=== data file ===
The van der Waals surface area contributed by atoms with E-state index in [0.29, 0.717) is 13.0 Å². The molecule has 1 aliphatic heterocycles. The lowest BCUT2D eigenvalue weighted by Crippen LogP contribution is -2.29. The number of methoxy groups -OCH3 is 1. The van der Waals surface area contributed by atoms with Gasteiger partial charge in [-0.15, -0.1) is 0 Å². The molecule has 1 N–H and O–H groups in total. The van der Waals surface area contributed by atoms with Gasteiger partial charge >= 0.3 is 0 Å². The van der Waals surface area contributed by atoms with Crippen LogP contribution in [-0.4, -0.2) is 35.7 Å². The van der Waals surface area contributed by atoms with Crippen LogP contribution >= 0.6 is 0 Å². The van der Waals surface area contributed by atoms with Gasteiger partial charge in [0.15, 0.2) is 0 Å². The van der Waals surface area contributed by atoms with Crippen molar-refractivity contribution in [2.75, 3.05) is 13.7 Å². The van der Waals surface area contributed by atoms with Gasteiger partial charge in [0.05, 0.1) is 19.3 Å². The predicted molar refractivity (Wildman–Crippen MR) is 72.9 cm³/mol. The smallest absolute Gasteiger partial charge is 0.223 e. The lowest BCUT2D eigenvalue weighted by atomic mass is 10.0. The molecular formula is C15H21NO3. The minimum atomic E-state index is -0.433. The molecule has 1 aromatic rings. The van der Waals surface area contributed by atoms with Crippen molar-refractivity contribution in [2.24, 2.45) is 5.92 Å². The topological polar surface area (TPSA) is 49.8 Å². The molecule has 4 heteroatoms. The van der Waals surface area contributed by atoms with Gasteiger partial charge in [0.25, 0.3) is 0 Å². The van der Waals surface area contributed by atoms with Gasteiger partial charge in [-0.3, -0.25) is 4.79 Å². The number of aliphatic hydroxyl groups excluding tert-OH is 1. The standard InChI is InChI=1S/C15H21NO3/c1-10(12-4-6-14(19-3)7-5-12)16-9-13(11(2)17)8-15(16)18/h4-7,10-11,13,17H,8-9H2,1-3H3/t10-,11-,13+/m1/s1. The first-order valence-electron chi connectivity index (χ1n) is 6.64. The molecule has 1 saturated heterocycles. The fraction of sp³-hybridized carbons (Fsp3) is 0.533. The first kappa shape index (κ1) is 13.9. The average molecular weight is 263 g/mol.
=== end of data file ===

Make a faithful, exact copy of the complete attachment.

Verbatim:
The van der Waals surface area contributed by atoms with E-state index in [0.29, 0.717) is 13.0 Å². The molecule has 1 aliphatic heterocycles. The lowest BCUT2D eigenvalue weighted by Crippen LogP contribution is -2.29. The number of methoxy groups -OCH3 is 1. The van der Waals surface area contributed by atoms with Gasteiger partial charge in [-0.15, -0.1) is 0 Å². The molecule has 1 N–H and O–H groups in total. The van der Waals surface area contributed by atoms with Gasteiger partial charge >= 0.3 is 0 Å². The van der Waals surface area contributed by atoms with Crippen LogP contribution in [-0.4, -0.2) is 35.7 Å². The van der Waals surface area contributed by atoms with Crippen LogP contribution >= 0.6 is 0 Å². The van der Waals surface area contributed by atoms with Gasteiger partial charge in [0.15, 0.2) is 0 Å². The van der Waals surface area contributed by atoms with Crippen molar-refractivity contribution in [2.75, 3.05) is 13.7 Å². The van der Waals surface area contributed by atoms with Gasteiger partial charge in [0.05, 0.1) is 19.3 Å². The predicted molar refractivity (Wildman–Crippen MR) is 72.9 cm³/mol. The smallest absolute Gasteiger partial charge is 0.223 e. The lowest BCUT2D eigenvalue weighted by atomic mass is 10.0. The molecular formula is C15H21NO3. The minimum atomic E-state index is -0.433. The molecule has 1 aromatic rings. The van der Waals surface area contributed by atoms with Crippen molar-refractivity contribution in [2.24, 2.45) is 5.92 Å². The topological polar surface area (TPSA) is 49.8 Å². The molecule has 4 heteroatoms. The van der Waals surface area contributed by atoms with Gasteiger partial charge in [0.25, 0.3) is 0 Å². The van der Waals surface area contributed by atoms with Gasteiger partial charge in [-0.3, -0.25) is 4.79 Å². The number of aliphatic hydroxyl groups excluding tert-OH is 1. The standard InChI is InChI=1S/C15H21NO3/c1-10(12-4-6-14(19-3)7-5-12)16-9-13(11(2)17)8-15(16)18/h4-7,10-11,13,17H,8-9H2,1-3H3/t10-,11-,13+/m1/s1. The first-order valence-electron chi connectivity index (χ1n) is 6.64. The molecule has 1 saturated heterocycles. The fraction of sp³-hybridized carbons (Fsp3) is 0.533. The first kappa shape index (κ1) is 13.9. The average molecular weight is 263 g/mol.